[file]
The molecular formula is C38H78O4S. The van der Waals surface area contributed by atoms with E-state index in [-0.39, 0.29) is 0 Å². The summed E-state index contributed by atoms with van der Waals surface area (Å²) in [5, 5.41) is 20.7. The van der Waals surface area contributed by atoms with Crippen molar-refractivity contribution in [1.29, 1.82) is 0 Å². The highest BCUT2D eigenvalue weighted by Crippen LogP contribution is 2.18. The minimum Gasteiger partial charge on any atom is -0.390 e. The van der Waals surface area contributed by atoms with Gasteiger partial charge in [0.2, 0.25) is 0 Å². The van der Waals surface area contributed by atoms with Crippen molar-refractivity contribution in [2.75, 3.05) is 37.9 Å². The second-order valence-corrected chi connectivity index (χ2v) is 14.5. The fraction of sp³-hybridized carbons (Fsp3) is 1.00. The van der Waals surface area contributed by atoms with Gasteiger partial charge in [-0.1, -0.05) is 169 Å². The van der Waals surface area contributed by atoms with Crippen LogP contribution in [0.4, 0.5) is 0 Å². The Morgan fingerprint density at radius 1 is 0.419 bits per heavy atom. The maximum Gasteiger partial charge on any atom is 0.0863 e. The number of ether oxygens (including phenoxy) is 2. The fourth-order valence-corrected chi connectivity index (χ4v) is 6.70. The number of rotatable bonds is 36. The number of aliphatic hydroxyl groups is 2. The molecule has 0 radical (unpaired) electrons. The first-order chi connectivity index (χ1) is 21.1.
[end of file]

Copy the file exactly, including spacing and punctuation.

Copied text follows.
The molecular formula is C38H78O4S. The van der Waals surface area contributed by atoms with E-state index in [-0.39, 0.29) is 0 Å². The summed E-state index contributed by atoms with van der Waals surface area (Å²) in [5, 5.41) is 20.7. The van der Waals surface area contributed by atoms with Crippen molar-refractivity contribution in [1.29, 1.82) is 0 Å². The highest BCUT2D eigenvalue weighted by Crippen LogP contribution is 2.18. The minimum Gasteiger partial charge on any atom is -0.390 e. The van der Waals surface area contributed by atoms with Gasteiger partial charge in [0.2, 0.25) is 0 Å². The van der Waals surface area contributed by atoms with Crippen molar-refractivity contribution in [2.75, 3.05) is 37.9 Å². The second-order valence-corrected chi connectivity index (χ2v) is 14.5. The fraction of sp³-hybridized carbons (Fsp3) is 1.00. The van der Waals surface area contributed by atoms with Gasteiger partial charge in [-0.1, -0.05) is 169 Å². The van der Waals surface area contributed by atoms with Crippen LogP contribution in [0.4, 0.5) is 0 Å². The Morgan fingerprint density at radius 1 is 0.419 bits per heavy atom. The maximum Gasteiger partial charge on any atom is 0.0863 e. The number of ether oxygens (including phenoxy) is 2. The fourth-order valence-corrected chi connectivity index (χ4v) is 6.70. The number of rotatable bonds is 36. The number of aliphatic hydroxyl groups is 2. The molecule has 0 radical (unpaired) electrons. The first-order chi connectivity index (χ1) is 21.1.